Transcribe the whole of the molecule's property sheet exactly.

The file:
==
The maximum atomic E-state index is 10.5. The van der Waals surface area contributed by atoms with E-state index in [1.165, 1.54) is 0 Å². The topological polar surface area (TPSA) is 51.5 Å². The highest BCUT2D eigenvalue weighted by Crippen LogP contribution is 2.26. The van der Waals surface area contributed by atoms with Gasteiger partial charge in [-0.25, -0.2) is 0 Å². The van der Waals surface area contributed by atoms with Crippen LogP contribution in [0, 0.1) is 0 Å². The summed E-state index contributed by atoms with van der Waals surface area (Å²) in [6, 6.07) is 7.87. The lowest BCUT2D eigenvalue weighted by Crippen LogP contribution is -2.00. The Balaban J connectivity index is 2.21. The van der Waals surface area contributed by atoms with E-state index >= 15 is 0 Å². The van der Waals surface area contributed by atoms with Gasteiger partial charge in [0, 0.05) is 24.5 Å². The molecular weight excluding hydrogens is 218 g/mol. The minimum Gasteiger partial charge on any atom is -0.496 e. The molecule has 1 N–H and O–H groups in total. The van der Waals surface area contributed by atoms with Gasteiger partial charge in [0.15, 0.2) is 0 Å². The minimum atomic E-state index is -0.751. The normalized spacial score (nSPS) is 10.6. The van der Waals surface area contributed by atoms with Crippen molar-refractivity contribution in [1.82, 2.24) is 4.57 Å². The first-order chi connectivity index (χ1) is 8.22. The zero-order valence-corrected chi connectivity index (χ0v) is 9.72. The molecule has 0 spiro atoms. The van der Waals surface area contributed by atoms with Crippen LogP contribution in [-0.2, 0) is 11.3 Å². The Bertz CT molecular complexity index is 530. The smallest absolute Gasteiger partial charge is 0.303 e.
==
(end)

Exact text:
The maximum atomic E-state index is 10.5. The van der Waals surface area contributed by atoms with E-state index in [1.165, 1.54) is 0 Å². The topological polar surface area (TPSA) is 51.5 Å². The highest BCUT2D eigenvalue weighted by Crippen LogP contribution is 2.26. The van der Waals surface area contributed by atoms with Gasteiger partial charge in [-0.25, -0.2) is 0 Å². The van der Waals surface area contributed by atoms with Crippen LogP contribution in [0, 0.1) is 0 Å². The summed E-state index contributed by atoms with van der Waals surface area (Å²) in [6, 6.07) is 7.87. The lowest BCUT2D eigenvalue weighted by Crippen LogP contribution is -2.00. The Balaban J connectivity index is 2.21. The van der Waals surface area contributed by atoms with E-state index >= 15 is 0 Å². The van der Waals surface area contributed by atoms with Gasteiger partial charge in [0, 0.05) is 24.5 Å². The molecular weight excluding hydrogens is 218 g/mol. The minimum Gasteiger partial charge on any atom is -0.496 e. The molecule has 1 N–H and O–H groups in total. The van der Waals surface area contributed by atoms with Gasteiger partial charge in [0.15, 0.2) is 0 Å². The minimum atomic E-state index is -0.751. The normalized spacial score (nSPS) is 10.6. The van der Waals surface area contributed by atoms with Crippen molar-refractivity contribution in [1.82, 2.24) is 4.57 Å². The first-order chi connectivity index (χ1) is 8.22. The zero-order valence-corrected chi connectivity index (χ0v) is 9.72. The molecule has 0 spiro atoms. The van der Waals surface area contributed by atoms with Crippen LogP contribution in [-0.2, 0) is 11.3 Å². The Bertz CT molecular complexity index is 530. The smallest absolute Gasteiger partial charge is 0.303 e.